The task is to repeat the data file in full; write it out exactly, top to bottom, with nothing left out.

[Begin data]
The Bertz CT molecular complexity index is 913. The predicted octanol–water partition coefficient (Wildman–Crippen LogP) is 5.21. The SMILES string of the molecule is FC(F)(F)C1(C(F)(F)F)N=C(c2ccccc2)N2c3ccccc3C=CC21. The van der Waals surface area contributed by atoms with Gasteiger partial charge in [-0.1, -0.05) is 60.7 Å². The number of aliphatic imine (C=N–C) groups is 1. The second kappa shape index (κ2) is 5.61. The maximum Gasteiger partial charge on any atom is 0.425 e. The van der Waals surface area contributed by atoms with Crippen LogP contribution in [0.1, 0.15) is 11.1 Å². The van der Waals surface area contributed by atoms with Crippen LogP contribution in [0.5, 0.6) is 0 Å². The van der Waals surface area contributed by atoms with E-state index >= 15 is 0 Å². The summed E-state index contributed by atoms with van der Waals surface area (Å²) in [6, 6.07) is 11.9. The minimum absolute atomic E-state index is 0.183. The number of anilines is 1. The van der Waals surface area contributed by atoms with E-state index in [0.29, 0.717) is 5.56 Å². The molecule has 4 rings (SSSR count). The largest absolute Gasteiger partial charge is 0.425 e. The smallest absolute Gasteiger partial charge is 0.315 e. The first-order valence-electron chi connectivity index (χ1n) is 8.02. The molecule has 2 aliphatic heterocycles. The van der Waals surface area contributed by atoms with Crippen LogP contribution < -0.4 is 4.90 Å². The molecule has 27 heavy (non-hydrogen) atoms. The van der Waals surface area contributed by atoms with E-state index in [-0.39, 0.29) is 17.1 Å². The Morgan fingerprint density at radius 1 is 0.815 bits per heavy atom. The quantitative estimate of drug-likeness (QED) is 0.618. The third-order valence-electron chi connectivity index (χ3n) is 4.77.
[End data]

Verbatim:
The Bertz CT molecular complexity index is 913. The predicted octanol–water partition coefficient (Wildman–Crippen LogP) is 5.21. The SMILES string of the molecule is FC(F)(F)C1(C(F)(F)F)N=C(c2ccccc2)N2c3ccccc3C=CC21. The van der Waals surface area contributed by atoms with Gasteiger partial charge in [-0.1, -0.05) is 60.7 Å². The number of aliphatic imine (C=N–C) groups is 1. The second kappa shape index (κ2) is 5.61. The maximum Gasteiger partial charge on any atom is 0.425 e. The van der Waals surface area contributed by atoms with Crippen LogP contribution in [0.1, 0.15) is 11.1 Å². The van der Waals surface area contributed by atoms with Crippen LogP contribution in [0.5, 0.6) is 0 Å². The van der Waals surface area contributed by atoms with E-state index >= 15 is 0 Å². The summed E-state index contributed by atoms with van der Waals surface area (Å²) in [6, 6.07) is 11.9. The minimum absolute atomic E-state index is 0.183. The number of anilines is 1. The van der Waals surface area contributed by atoms with E-state index in [0.29, 0.717) is 5.56 Å². The molecule has 4 rings (SSSR count). The largest absolute Gasteiger partial charge is 0.425 e. The smallest absolute Gasteiger partial charge is 0.315 e. The first-order valence-electron chi connectivity index (χ1n) is 8.02. The molecule has 2 aliphatic heterocycles. The van der Waals surface area contributed by atoms with Crippen LogP contribution < -0.4 is 4.90 Å². The molecule has 27 heavy (non-hydrogen) atoms. The van der Waals surface area contributed by atoms with E-state index in [-0.39, 0.29) is 17.1 Å². The Morgan fingerprint density at radius 1 is 0.815 bits per heavy atom. The quantitative estimate of drug-likeness (QED) is 0.618. The third-order valence-electron chi connectivity index (χ3n) is 4.77.